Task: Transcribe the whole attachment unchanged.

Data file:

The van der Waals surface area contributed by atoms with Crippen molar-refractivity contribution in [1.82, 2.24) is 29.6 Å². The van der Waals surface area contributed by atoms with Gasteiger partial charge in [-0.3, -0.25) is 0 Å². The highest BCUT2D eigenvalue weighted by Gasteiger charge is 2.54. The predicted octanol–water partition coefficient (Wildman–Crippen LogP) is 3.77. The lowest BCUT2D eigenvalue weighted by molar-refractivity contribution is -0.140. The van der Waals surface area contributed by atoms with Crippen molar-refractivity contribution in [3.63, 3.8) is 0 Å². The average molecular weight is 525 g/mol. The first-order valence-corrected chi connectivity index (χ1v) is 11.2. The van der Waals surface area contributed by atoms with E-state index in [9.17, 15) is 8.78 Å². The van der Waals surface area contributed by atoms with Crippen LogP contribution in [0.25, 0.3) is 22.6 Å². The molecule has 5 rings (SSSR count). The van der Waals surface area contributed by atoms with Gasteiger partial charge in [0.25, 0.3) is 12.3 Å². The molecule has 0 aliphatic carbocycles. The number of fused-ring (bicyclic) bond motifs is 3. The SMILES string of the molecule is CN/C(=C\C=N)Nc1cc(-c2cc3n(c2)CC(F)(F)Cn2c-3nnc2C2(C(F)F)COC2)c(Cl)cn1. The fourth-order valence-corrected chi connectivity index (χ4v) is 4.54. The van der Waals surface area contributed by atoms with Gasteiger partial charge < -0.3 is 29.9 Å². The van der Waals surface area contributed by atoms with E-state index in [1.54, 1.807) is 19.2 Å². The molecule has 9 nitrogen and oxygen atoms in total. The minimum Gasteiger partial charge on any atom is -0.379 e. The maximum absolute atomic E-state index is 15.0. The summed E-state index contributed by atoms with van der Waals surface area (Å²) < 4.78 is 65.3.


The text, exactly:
The van der Waals surface area contributed by atoms with Crippen molar-refractivity contribution in [1.82, 2.24) is 29.6 Å². The van der Waals surface area contributed by atoms with Gasteiger partial charge in [-0.3, -0.25) is 0 Å². The highest BCUT2D eigenvalue weighted by Gasteiger charge is 2.54. The predicted octanol–water partition coefficient (Wildman–Crippen LogP) is 3.77. The lowest BCUT2D eigenvalue weighted by molar-refractivity contribution is -0.140. The van der Waals surface area contributed by atoms with Crippen molar-refractivity contribution in [3.63, 3.8) is 0 Å². The average molecular weight is 525 g/mol. The first-order valence-corrected chi connectivity index (χ1v) is 11.2. The van der Waals surface area contributed by atoms with E-state index in [9.17, 15) is 8.78 Å². The van der Waals surface area contributed by atoms with Crippen LogP contribution in [0.25, 0.3) is 22.6 Å². The molecule has 5 rings (SSSR count). The van der Waals surface area contributed by atoms with Gasteiger partial charge in [0.25, 0.3) is 12.3 Å². The molecule has 0 aliphatic carbocycles. The number of fused-ring (bicyclic) bond motifs is 3. The SMILES string of the molecule is CN/C(=C\C=N)Nc1cc(-c2cc3n(c2)CC(F)(F)Cn2c-3nnc2C2(C(F)F)COC2)c(Cl)cn1. The fourth-order valence-corrected chi connectivity index (χ4v) is 4.54. The van der Waals surface area contributed by atoms with Gasteiger partial charge < -0.3 is 29.9 Å². The van der Waals surface area contributed by atoms with E-state index in [1.54, 1.807) is 19.2 Å². The molecule has 9 nitrogen and oxygen atoms in total. The minimum Gasteiger partial charge on any atom is -0.379 e. The maximum absolute atomic E-state index is 15.0. The summed E-state index contributed by atoms with van der Waals surface area (Å²) < 4.78 is 65.3.